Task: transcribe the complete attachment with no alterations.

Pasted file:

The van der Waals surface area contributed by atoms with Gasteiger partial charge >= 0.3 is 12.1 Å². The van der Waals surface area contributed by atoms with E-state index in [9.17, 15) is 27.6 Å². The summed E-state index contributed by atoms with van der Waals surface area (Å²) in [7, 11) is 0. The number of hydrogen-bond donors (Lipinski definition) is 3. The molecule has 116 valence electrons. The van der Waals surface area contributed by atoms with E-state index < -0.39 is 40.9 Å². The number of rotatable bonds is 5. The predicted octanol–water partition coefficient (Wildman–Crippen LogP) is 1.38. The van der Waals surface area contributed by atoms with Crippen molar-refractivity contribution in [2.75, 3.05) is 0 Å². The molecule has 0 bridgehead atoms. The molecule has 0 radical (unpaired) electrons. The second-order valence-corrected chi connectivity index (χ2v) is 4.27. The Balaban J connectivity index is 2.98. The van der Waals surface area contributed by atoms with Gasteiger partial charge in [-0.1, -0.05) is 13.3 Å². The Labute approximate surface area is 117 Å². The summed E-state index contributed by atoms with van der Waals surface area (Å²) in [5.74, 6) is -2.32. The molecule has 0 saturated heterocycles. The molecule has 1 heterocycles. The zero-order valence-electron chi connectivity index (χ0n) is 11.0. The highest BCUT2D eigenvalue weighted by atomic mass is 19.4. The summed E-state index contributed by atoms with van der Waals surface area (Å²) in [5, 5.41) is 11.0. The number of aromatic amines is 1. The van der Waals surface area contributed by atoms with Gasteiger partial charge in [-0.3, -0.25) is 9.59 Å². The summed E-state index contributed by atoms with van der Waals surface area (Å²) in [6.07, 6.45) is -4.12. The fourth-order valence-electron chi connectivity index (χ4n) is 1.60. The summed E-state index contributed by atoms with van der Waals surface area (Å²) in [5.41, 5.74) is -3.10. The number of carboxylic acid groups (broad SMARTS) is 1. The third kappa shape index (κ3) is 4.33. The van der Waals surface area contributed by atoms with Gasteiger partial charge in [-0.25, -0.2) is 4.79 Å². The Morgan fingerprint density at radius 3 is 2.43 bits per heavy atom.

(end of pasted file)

The van der Waals surface area contributed by atoms with Gasteiger partial charge >= 0.3 is 12.1 Å². The van der Waals surface area contributed by atoms with E-state index in [9.17, 15) is 27.6 Å². The summed E-state index contributed by atoms with van der Waals surface area (Å²) in [7, 11) is 0. The number of hydrogen-bond donors (Lipinski definition) is 3. The molecule has 116 valence electrons. The van der Waals surface area contributed by atoms with E-state index < -0.39 is 40.9 Å². The number of rotatable bonds is 5. The predicted octanol–water partition coefficient (Wildman–Crippen LogP) is 1.38. The van der Waals surface area contributed by atoms with Crippen molar-refractivity contribution in [2.75, 3.05) is 0 Å². The molecule has 0 bridgehead atoms. The molecule has 0 radical (unpaired) electrons. The second-order valence-corrected chi connectivity index (χ2v) is 4.27. The Balaban J connectivity index is 2.98. The van der Waals surface area contributed by atoms with Gasteiger partial charge in [-0.1, -0.05) is 13.3 Å². The Labute approximate surface area is 117 Å². The summed E-state index contributed by atoms with van der Waals surface area (Å²) in [5.74, 6) is -2.32. The molecule has 0 saturated heterocycles. The molecule has 1 heterocycles. The zero-order valence-electron chi connectivity index (χ0n) is 11.0. The highest BCUT2D eigenvalue weighted by atomic mass is 19.4. The summed E-state index contributed by atoms with van der Waals surface area (Å²) in [5, 5.41) is 11.0. The number of aromatic amines is 1. The van der Waals surface area contributed by atoms with Gasteiger partial charge in [-0.3, -0.25) is 9.59 Å². The summed E-state index contributed by atoms with van der Waals surface area (Å²) in [6.07, 6.45) is -4.12. The fourth-order valence-electron chi connectivity index (χ4n) is 1.60. The summed E-state index contributed by atoms with van der Waals surface area (Å²) in [5.41, 5.74) is -3.10. The number of carboxylic acid groups (broad SMARTS) is 1. The third kappa shape index (κ3) is 4.33. The van der Waals surface area contributed by atoms with Gasteiger partial charge in [-0.25, -0.2) is 4.79 Å². The Morgan fingerprint density at radius 3 is 2.43 bits per heavy atom.